Being a better listener, of course, is the basis of empathy, another EI competence.  And resisting the urge to micromanage counts as one step to helping those you manage do their very best.

The three steps:

  1. Give a clear goal
  2. Don’t micromanage: leave the person free to accomplish that goal in their own way
  3. Give immediate feedback on how they are doing toward that goal, so they can make any needed midcourse corrections.

The Epiphany of the Lord: Look to the Magi as models


The Adoration of the Magi is depicted in a stained-glass window at St. Mary of the Isle Church in Long Beach, New York. (CNS/Gregory A. Shemitz)

The Adoration of the Magi is depicted in a stained-glass window at St. Mary of the Isle Church in Long Beach, New York. (CNS/Gregory A. Shemitz)

Who were those wanderers who, unimpressed by King Herod, did homage to a newborn babe and allowed an angel to change their travel plans? Our creche sets, carols and myths tell us they numbered three — an idea deduced from the gifts Matthew mentions — but there’s no reason to think that there were not more of them: more people and more gifts. By tradition, they are called kings. If so, probably no more than ourselves who are baptized as priests, prophets and kings. (Not many areas of the world had three monarchs anxious to travel together to discover and revere yet another king.) Better we call them the Magi, a title that hints at mystery, magic and miracles.

Historians say it’s unlikely that their story reflects any verifiable event. For us, more important than historical fact is the reason Matthew made this part of his Gospel. In that realm, he left us lots of hints. First of all, Matthew borrowed key details for his story from Isaiah’s prophecies. Isaiah assures the people who have been in darkness that the light of God’s glory will shine on them and that their faith will attract people from afar who will come bearing gifts. With that, we have the background for the star, the travelers, the camels and the gifts: all signs of the advent of God’s salvation.

January 2, 2022

Isaiah 60:1-6
Psalm 72
Ephesians 3:2-3a, 5-6
Matthew 2:1-12

Matthew is commenting on Isaiah and portraying Jesus as the fulfillment of ancient hopes. Continuing his commentary, Matthew describes how the Magi questioned King Herod about prophecies that referred to a king to come. Herod called in theologians who, foreshadowing future officials’ attitudes about Jesus, quoted prophecies but exhibited no curiosity to see how they might be fulfilled in their own lifetimes. Matthew thus begins his Gospel with Jesus, Emmanuel, endangered among his own people and revered by representatives of the Gentile world. Matthew’s Gospel ends with Christ’s command to make disciples of all the nations and the promise that as our Emmanuel, he will remain with us until the end.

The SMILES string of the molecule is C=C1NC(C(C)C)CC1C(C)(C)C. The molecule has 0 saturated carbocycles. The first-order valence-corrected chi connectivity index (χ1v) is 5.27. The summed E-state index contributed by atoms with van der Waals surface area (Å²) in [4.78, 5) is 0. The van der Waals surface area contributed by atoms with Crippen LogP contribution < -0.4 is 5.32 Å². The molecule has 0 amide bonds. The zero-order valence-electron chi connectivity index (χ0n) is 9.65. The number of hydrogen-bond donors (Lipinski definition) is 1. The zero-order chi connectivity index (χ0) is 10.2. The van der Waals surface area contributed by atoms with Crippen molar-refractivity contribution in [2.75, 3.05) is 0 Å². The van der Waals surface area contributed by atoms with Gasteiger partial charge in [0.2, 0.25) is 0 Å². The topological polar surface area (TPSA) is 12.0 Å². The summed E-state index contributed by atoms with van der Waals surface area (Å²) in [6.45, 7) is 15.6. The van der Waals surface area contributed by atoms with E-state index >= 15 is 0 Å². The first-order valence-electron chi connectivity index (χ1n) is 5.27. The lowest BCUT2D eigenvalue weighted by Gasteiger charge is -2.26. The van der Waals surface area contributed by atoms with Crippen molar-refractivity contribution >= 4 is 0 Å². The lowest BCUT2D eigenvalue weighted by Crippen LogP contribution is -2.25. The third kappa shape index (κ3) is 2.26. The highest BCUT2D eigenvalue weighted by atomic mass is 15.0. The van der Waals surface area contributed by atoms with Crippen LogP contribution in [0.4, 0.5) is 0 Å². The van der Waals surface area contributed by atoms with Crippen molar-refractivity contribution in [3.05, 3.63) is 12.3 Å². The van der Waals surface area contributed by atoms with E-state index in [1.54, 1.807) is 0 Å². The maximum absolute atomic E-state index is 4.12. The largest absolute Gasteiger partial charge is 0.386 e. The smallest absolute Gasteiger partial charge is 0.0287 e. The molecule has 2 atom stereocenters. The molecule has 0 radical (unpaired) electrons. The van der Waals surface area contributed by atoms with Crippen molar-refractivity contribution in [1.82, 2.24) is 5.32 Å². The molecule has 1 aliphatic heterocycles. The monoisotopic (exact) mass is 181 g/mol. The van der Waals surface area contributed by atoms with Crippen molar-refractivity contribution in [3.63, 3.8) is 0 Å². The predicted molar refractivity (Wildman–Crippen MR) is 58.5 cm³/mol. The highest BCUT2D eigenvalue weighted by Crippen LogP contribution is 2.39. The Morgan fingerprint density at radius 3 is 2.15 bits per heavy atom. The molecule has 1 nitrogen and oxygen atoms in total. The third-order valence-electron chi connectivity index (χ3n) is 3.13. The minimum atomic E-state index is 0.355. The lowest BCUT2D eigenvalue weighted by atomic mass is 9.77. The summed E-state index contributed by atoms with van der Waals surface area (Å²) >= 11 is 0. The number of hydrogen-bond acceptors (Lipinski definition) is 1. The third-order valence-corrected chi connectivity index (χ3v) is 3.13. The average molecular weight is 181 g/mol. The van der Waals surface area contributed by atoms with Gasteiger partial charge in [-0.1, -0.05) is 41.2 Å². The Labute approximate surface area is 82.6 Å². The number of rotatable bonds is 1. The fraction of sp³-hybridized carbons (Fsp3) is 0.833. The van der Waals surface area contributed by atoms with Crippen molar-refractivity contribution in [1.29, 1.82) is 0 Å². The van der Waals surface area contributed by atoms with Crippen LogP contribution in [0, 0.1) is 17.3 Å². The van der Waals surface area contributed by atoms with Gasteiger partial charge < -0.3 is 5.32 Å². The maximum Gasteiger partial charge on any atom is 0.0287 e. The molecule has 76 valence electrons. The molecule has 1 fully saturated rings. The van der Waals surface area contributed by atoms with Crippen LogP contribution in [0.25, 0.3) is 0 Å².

What does this narrative mean for us today as we begin the year 2022? Perhaps in these uncertain times (will COVID-19 ever end?), the Magi, those people willing to walk together like participants in a synod, can be our guides. More than the time and money required for their journey, they possessed a key combination of self-confidence and desire for more meaning in life. These attitudes urged them to read the signs of the times and to venture into the unknown. They humbly believed there was more wisdom in the world than they had yet discovered. These travelers, unafraid to seek knowledge from afar, were moved — literally — by a holy disquiet, the restlessness St. Augustine says niggles at us until we rest in God. Thus, they set off in a caravan that became the first Christian pilgrimage.

Today, we see signs of a similar holy disquiet. As a result of COVID-19, people are reevaluating their lives. Researchers have reported that between January and October 2021, one in four people in the U.S. quit their jobs. Additionally, COVID-19 has made it impossible to ignore both the continuing political divisions among us and the wealth and wellness gaps that isolate us from one another, leaving multitudes of our brothers and sisters unconscionably vulnerable. At the same time, while some of our sick and their families suffered an isolation that magnified and even overshadowed the physical effects of illness, others discovered Zoom and other ways to be in direct, visual contact with their loved ones hundreds or even thousands of miles away.